“None of it is perfect. We know that. We just keep putting in additional measures on top of additional measures. If those don’t work, we’ll do more,” Vail said. “It’s like OK: What do we do next? We’re starting to run out of tools in the toolbox. What we need is some real cooperation.”
By Monday, those enhanced restrictions couldn’t wait. Mandatory quarantines were necessary.
Several dozen people living in 28 large rental homes across East Lansing — including 21 fraternity and sorority houses — must now remain in quarantine through Sept. 28, Vail said. Each of them involves a confirmed COVID-19 case or viral exposure among those living inside.
“We were doing so well. Our cases were low. This has to stop,” Vail added. “It’s going to put the entire community at risk. These students might think they’re just infecting each other, but eventually it leaves that circle, starts to spread and soon the entire community feels an impact.”
During quarantine, guests cannot enter those homes unless providing an essential service. Residents must also remain inside unless working an essential job, seeking medical care or purchasing supplies essential to health and safety that cannot otherwise be delivered.
In accordance with state law, a willful violation of the order could be punishable by a misdemeanor, a six-month stint in the Ingham County jail and a fine of up to $200. And East Lansing Police can also physically arrest those caught violating the recent quarantine mandate.
“I can’t deny people things that sustain their lives,” Vail added. “They’re able to go out and get medication, food, go to doctor’s appointments, go to critical jobs if they need work to survive. We’re hoping that we have some adults in the house that are going to help us with that, because if a new case erupts in these houses, all that’s going to do is extend the quarantine.”
Those caught violating the quarantine either by local cops or health officials will face prosecution, Vail warned. Health officials also plan to continuously add to the list of 30 properties as necessary. If that doesn’t work, additional crowd control restrictions could be near.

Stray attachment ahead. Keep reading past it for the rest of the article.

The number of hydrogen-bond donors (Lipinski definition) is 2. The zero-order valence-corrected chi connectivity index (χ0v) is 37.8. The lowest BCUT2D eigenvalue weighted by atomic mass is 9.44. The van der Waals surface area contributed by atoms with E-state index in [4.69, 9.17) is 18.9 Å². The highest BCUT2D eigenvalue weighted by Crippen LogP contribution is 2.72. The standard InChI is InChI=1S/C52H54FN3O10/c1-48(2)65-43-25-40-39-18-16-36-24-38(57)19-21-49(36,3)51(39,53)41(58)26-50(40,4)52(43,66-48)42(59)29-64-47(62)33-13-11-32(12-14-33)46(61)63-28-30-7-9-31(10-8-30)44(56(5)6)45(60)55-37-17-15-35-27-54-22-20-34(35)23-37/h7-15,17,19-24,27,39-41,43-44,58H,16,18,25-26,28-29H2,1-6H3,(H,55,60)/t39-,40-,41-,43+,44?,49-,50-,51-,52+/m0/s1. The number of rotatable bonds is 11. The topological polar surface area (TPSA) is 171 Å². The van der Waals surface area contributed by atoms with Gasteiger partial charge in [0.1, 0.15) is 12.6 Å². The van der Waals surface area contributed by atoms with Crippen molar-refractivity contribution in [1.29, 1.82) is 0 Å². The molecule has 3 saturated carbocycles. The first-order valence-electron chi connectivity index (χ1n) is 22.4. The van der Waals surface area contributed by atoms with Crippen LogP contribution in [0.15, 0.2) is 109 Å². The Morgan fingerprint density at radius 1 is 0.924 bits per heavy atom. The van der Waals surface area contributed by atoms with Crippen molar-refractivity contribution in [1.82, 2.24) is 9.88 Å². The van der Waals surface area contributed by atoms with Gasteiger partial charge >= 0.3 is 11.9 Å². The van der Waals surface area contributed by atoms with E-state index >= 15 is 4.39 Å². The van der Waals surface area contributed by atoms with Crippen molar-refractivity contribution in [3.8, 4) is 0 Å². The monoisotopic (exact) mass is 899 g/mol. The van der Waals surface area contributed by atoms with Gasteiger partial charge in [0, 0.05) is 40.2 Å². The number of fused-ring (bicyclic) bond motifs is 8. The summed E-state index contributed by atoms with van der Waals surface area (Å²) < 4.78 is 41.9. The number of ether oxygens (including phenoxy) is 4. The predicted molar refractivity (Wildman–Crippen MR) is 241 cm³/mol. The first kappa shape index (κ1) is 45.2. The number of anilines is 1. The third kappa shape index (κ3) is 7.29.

“The only thing I can think to do next is restrict gathering sizes even further,” Vail said.
Meanwhile, misinformation is fierce, Vail explained. Younger patients are statistically less likely to face severe health complications from COVID-19. And without more context, that data is leading many students to recklessly disregard the dangers of social gatherings, she added.
The MSU Interfraternity Council, for example, voted last month against a ban on parties that could attract crowds. The majority of those who voted against it are now in mandatory quarantine.
“They may think they’re just infecting each other, but eventually it leaves that circle, starts to spread in the community and older people and those with health complications will die,” Vail said. “Any of these young people could also have some serious medical consequences and they’re being very nonchalant about it, almost to the extent of intentionally trying to get infected.”
So what’s the outlook? Vail doesn’t see much silver lining. She’s just focused on curbing an outbreak already certain to translate to more deaths by October and November. Only three people were hospitalized with COVID-19 this week, but she expects a winter surge.
“Ultimately, this will hop through the community until we have people of color, elderly people and people with serious health conditions who get sick and die. If students don’t see that happening, it can be hard to get the message through to them,” Vail said. “We need to get that out there. People have long needed to take this seriously. Wear masks. Protect yourselves. Be aware.”